Friday, May 22, 2009

How to automatically redirect a browser to another web page from one of your own

This is the preferred method of redirecting to other web pages, and additional information can be found at

As the P-A Department's main web server uses the Apache HTTP server program, here is how to do it on that system (for other systems' servers, see the references in the web page noted above).

Create a file in the directory in question called ".htaccess" and put into it the line

Redirect /path-of-file-to-be-redirected URL-of-page-to-go-to

For example, if you are a professor teaching the (fictitious - for the sake of the example only)PHY386 course during Spring Semester 2007, but you want to keep your web pages in a subdirectory of your own user area instead of in the courses area provided, you can go to the appropriate courses area on the server, /web/documents/courses/2007spring/PHY386 and put

Redirect /courses/2007spring/PHY386/index.html

(all on one line, in case the above example is wrapped by your browser) into a file called .htaccesswhich has world-read permissions (that's the default).

The "path" argument is relative to the "web root", so in the above example, "/web/documents" is left off. The "page to go to" URL is a full URL, even if the web page is on the same server. More than oneRedirect command can be put into the .htaccess file, and you can redirect all files in a directory to their equivalents in a "to go to" directory by leaving the filenames off.

A case where more than one Redirect command may be necessary is when a web page may be accessed via more than one URL. In the above "PHY 386" example, in fact, the instructor will have to add a second line, the same as the first, except for lower-case "phy386" instead of "PHY386" in the "path" argument, because the web page may be accessed with the "phy386" URL, too. During Spring Semester 2007, the page could also be accessed with URLs with "current" in place of "2007spring" and with "2007spring" left out entirely, bringing the number of Redirect commands up to six for that one page. Fortunately, a URL which leaves off the "index.html" filename defaults to assuming it, or else three more Redirect commands would be needed to handle those cases. (The folks at still consider this as preferable to a single "refresh" meta command in the file itself, which would be read and acted upon regardless of how the file was accessed, as described below.)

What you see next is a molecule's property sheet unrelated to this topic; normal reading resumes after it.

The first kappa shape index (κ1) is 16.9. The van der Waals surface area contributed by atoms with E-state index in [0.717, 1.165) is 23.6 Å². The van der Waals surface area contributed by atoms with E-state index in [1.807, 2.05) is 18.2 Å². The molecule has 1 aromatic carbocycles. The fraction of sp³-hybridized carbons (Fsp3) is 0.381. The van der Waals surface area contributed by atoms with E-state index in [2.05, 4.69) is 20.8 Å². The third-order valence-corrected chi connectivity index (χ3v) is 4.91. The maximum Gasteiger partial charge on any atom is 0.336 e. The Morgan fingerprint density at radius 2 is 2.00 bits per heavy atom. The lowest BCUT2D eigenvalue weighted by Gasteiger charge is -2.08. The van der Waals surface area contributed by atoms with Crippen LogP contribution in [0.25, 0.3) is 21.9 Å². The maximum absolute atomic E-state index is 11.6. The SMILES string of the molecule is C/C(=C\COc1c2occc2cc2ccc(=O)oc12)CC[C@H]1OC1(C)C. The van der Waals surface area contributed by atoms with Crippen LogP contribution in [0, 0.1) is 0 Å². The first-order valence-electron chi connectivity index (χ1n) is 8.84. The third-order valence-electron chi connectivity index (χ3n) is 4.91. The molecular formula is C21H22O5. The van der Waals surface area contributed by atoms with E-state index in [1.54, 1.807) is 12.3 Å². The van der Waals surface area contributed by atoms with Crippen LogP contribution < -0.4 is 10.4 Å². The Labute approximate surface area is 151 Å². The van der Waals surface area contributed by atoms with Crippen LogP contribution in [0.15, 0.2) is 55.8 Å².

If there is already a .htaccess file in the subdirectory in question, see the Apache HTTP server documentation to see where in it the Redirect command should be placed. If you are the person running the Apache web server program on a system, you can also put instances of the Redirectcommand into the server configuration file instead of, or in addition to, .htaccess files in specific subdirectories (again, see the Apache HTTP server documentation for the details).

"refresh" meta command

Note that this method is deprecated by the official HTML standards organization in favor of the server-based redirect method described above.

You can set up a web page to inform any browser which happens to load it that there is another web page it should go to instead, after an optional delay.

This is accomplished using a "refresh" meta command in the header section